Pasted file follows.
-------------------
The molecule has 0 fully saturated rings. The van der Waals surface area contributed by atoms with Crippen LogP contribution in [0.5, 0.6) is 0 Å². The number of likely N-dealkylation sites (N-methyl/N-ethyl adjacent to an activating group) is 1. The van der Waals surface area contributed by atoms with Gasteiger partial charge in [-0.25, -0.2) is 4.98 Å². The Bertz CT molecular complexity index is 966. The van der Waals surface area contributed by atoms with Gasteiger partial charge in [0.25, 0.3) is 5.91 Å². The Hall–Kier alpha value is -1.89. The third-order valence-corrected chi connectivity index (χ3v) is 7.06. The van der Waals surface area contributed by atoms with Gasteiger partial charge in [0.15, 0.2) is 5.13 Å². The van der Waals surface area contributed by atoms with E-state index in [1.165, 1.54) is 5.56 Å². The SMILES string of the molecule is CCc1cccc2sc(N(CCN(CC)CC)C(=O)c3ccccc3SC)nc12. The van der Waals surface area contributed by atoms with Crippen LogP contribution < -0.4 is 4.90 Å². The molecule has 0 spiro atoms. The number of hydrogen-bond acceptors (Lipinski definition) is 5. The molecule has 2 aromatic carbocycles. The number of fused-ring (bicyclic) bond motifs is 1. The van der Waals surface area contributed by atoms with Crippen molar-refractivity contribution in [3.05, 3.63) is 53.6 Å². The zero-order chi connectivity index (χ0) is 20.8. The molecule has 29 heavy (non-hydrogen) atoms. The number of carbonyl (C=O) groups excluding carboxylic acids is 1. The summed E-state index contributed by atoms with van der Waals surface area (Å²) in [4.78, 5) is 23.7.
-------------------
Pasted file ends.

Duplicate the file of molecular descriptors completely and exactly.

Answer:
The molecule has 0 fully saturated rings. The van der Waals surface area contributed by atoms with Crippen LogP contribution in [0.5, 0.6) is 0 Å². The number of likely N-dealkylation sites (N-methyl/N-ethyl adjacent to an activating group) is 1. The van der Waals surface area contributed by atoms with Gasteiger partial charge in [-0.25, -0.2) is 4.98 Å². The Bertz CT molecular complexity index is 966. The van der Waals surface area contributed by atoms with Gasteiger partial charge in [0.25, 0.3) is 5.91 Å². The Hall–Kier alpha value is -1.89. The third-order valence-corrected chi connectivity index (χ3v) is 7.06. The van der Waals surface area contributed by atoms with Gasteiger partial charge in [0.15, 0.2) is 5.13 Å². The van der Waals surface area contributed by atoms with E-state index in [1.165, 1.54) is 5.56 Å². The SMILES string of the molecule is CCc1cccc2sc(N(CCN(CC)CC)C(=O)c3ccccc3SC)nc12. The van der Waals surface area contributed by atoms with Crippen LogP contribution < -0.4 is 4.90 Å². The molecule has 0 spiro atoms. The number of hydrogen-bond acceptors (Lipinski definition) is 5. The molecule has 2 aromatic carbocycles. The number of fused-ring (bicyclic) bond motifs is 1. The van der Waals surface area contributed by atoms with Crippen molar-refractivity contribution in [3.05, 3.63) is 53.6 Å². The zero-order chi connectivity index (χ0) is 20.8. The molecule has 29 heavy (non-hydrogen) atoms. The number of carbonyl (C=O) groups excluding carboxylic acids is 1. The summed E-state index contributed by atoms with van der Waals surface area (Å²) in [4.78, 5) is 23.7.